Fans familiar with the original series will recognize the landing scene from issue #9, when the Partyers from Mars finally land in Megatropolis Central Park, albeit in a more primitive form. Uncle Farley, the Golden Age Megaton Man appears, along with Stella Starlight, Megaton Man's estranged girlfriend, now emphatically pregnant. While Stella appeared in civilian clothes in the published comic, here she appears as The Earth Mother, a persona she will not take in the Megaton Man narrative until Bizarre Heroes, the series I self-published in 1994 through 1996. The Devengers also appear (they appear for the first time in Megaton Man #8), except that the Angel of Death (not penciled in yet) is referred to as the Corpse Lady. In fact, Bad Guy hadn't even appeared in the series yet (he would not appear until #3), and yet here he is already a long-time nemesis of Megaton Man, and turning into Good Guy! Captain Androgynous has never appeared in any of my comics.

What is remarkable is how consistent my ideas have proven to be over the years. This piece of art would have been buried in storage when I was drawing Bizarre Heroes ten years later, and essentially forgotten, and yet the Earth Mother persona still resided in my imagination, her basic costume design (a kind of maillot unitard with gloves and boots) remaining intact, although the logo I would later give her looked more like the symbol for ecology. Colonel Turtle looks like an actual in this first draft; later he would be decidedly a middle-aged guy in a cumbersome costume.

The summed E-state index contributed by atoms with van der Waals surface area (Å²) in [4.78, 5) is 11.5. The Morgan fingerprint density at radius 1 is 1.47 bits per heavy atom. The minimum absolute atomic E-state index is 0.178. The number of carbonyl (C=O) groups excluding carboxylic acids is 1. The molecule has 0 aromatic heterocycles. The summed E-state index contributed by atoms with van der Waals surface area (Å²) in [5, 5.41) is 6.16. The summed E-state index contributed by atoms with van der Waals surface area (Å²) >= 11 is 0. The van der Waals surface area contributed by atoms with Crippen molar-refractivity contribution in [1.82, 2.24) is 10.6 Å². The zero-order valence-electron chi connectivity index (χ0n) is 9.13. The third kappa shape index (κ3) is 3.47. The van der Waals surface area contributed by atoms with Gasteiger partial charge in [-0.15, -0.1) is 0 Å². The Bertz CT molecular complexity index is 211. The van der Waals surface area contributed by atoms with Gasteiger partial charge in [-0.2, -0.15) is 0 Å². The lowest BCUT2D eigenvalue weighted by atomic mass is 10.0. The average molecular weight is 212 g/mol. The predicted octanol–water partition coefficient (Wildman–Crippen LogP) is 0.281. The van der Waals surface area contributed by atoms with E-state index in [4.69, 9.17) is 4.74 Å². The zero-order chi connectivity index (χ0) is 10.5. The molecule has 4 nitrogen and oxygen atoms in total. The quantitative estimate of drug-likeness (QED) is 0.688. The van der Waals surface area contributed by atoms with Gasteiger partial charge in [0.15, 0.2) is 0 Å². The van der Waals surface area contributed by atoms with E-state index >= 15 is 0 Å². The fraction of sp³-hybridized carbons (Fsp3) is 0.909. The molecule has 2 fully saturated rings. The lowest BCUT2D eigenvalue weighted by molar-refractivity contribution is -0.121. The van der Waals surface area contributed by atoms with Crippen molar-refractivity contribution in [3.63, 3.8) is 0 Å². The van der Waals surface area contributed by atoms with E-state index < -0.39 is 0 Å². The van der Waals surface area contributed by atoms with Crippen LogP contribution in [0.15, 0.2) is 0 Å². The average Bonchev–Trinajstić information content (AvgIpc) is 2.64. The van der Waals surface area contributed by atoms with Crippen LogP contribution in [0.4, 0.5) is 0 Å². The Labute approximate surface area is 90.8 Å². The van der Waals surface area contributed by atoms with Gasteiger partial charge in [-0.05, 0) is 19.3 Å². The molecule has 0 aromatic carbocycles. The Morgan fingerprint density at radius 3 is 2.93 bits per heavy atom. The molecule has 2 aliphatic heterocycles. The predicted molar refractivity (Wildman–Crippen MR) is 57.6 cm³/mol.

There have been numerous other instances over the years of making notes, sketches, and misfired pages, and either misplacing them or simply never referring to them again, and yet when I finally get to putting an idea in a comic book story, I somehow manage to realize the original idea in most of its main its essentials, Later, when I unearth the original conception, I am surprised at how consistent my imagination is. I have also found this to be true for particular characterizations of such characters as Rex Rigid and Pamela Jointly. When I've written them into new storylines, I think I'm having them behaving in new, selfish, or malevolent ways, but then I go back and reread earlier comics, and realize that that has always been a part of their conception. It is reassuring to know that when I imagine something and establish it as "real" in my mind, it seldom gets lost just because I can no longer locate the original note or sketch.

As for this page, the new graphic novel I am working on, Megaton Man: Return to Megatropolis, still draws upon themes established in my mind practically when I came up with the name Megaton Man. Nuclear terror, psychotic machismo, extended non-traditional family arrangements, and in fact Simon Phloog, the son of Megaton Man and the Earth Mother, are all intrinsic elements in the ongoing storyline. Rest assured that as I have been elaborating new storylines (and endeavoring to retroactively World-Build), I have reread all the old comics so as to preserve established character history, which is how I've realized how consistent my notions are. (Or maybe I just don't have as many new, original ideas as I thought I had!) Previews of this new material can be seen in abundance almost as it is coming off the ol' drawing  board on the Megaton Man blog, with further publication details to be announced soon!